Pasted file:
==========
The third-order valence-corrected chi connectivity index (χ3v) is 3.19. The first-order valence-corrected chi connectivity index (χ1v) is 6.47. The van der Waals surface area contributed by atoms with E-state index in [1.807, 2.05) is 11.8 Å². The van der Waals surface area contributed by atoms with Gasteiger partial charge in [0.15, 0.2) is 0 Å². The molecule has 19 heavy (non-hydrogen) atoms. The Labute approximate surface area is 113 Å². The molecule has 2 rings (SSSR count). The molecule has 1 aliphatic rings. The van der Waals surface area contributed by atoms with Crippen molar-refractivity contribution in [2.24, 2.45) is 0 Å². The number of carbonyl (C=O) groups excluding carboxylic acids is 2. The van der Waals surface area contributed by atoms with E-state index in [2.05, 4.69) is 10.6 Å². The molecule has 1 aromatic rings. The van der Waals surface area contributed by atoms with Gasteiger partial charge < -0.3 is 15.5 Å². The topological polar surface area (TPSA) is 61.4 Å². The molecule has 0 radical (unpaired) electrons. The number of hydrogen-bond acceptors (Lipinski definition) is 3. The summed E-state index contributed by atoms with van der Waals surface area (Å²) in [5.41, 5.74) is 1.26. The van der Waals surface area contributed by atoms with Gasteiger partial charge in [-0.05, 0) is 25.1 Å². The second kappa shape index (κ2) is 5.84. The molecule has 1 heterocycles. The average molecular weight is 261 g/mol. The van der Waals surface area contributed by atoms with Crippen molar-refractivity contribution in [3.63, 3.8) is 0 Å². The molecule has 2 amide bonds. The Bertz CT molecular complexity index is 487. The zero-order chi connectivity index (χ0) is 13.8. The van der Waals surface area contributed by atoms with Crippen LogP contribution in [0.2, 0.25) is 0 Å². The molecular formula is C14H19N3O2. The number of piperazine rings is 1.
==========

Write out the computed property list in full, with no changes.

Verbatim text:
The third-order valence-corrected chi connectivity index (χ3v) is 3.19. The first-order valence-corrected chi connectivity index (χ1v) is 6.47. The van der Waals surface area contributed by atoms with E-state index in [1.807, 2.05) is 11.8 Å². The van der Waals surface area contributed by atoms with Gasteiger partial charge in [0.15, 0.2) is 0 Å². The molecule has 19 heavy (non-hydrogen) atoms. The Labute approximate surface area is 113 Å². The molecule has 2 rings (SSSR count). The molecule has 1 aliphatic rings. The van der Waals surface area contributed by atoms with Crippen molar-refractivity contribution in [2.24, 2.45) is 0 Å². The number of carbonyl (C=O) groups excluding carboxylic acids is 2. The van der Waals surface area contributed by atoms with E-state index in [2.05, 4.69) is 10.6 Å². The molecule has 1 aromatic rings. The van der Waals surface area contributed by atoms with Gasteiger partial charge < -0.3 is 15.5 Å². The topological polar surface area (TPSA) is 61.4 Å². The molecule has 0 radical (unpaired) electrons. The number of hydrogen-bond acceptors (Lipinski definition) is 3. The summed E-state index contributed by atoms with van der Waals surface area (Å²) in [5.41, 5.74) is 1.26. The van der Waals surface area contributed by atoms with Gasteiger partial charge in [-0.05, 0) is 25.1 Å². The second kappa shape index (κ2) is 5.84. The molecule has 1 heterocycles. The average molecular weight is 261 g/mol. The van der Waals surface area contributed by atoms with Crippen molar-refractivity contribution in [3.63, 3.8) is 0 Å². The molecule has 2 amide bonds. The Bertz CT molecular complexity index is 487. The zero-order chi connectivity index (χ0) is 13.8. The van der Waals surface area contributed by atoms with Crippen LogP contribution in [0.2, 0.25) is 0 Å². The molecular formula is C14H19N3O2. The number of piperazine rings is 1.